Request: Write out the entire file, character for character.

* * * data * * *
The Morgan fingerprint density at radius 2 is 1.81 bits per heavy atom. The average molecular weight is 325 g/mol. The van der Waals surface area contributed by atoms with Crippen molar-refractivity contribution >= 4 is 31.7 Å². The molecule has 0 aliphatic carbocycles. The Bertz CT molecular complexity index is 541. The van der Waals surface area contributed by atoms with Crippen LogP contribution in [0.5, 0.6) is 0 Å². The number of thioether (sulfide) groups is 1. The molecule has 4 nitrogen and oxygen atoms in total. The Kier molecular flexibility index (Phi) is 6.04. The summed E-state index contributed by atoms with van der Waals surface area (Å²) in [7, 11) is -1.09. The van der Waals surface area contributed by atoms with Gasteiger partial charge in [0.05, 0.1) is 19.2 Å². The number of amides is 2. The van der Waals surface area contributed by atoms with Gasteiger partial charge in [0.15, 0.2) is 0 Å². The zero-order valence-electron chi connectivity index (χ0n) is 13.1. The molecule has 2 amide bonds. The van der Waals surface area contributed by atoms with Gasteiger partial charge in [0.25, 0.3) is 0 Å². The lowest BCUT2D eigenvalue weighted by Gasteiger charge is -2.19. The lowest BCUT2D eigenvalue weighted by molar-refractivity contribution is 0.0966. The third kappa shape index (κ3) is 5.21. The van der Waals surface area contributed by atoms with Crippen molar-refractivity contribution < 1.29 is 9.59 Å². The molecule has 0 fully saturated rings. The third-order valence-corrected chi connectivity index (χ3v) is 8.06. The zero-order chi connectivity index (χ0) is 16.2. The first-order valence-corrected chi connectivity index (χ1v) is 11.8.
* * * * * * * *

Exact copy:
The Morgan fingerprint density at radius 2 is 1.81 bits per heavy atom. The average molecular weight is 325 g/mol. The van der Waals surface area contributed by atoms with Crippen molar-refractivity contribution >= 4 is 31.7 Å². The molecule has 0 aliphatic carbocycles. The Bertz CT molecular complexity index is 541. The van der Waals surface area contributed by atoms with Crippen LogP contribution in [0.5, 0.6) is 0 Å². The number of thioether (sulfide) groups is 1. The molecule has 4 nitrogen and oxygen atoms in total. The Kier molecular flexibility index (Phi) is 6.04. The summed E-state index contributed by atoms with van der Waals surface area (Å²) in [7, 11) is -1.09. The van der Waals surface area contributed by atoms with Gasteiger partial charge in [0.05, 0.1) is 19.2 Å². The number of amides is 2. The van der Waals surface area contributed by atoms with Gasteiger partial charge in [0.15, 0.2) is 0 Å². The zero-order valence-electron chi connectivity index (χ0n) is 13.1. The molecule has 2 amide bonds. The van der Waals surface area contributed by atoms with Gasteiger partial charge in [0.25, 0.3) is 0 Å². The lowest BCUT2D eigenvalue weighted by Gasteiger charge is -2.19. The lowest BCUT2D eigenvalue weighted by molar-refractivity contribution is 0.0966. The third kappa shape index (κ3) is 5.21. The van der Waals surface area contributed by atoms with Crippen molar-refractivity contribution < 1.29 is 9.59 Å². The molecule has 0 fully saturated rings. The third-order valence-corrected chi connectivity index (χ3v) is 8.06. The zero-order chi connectivity index (χ0) is 16.2. The first-order valence-corrected chi connectivity index (χ1v) is 11.8.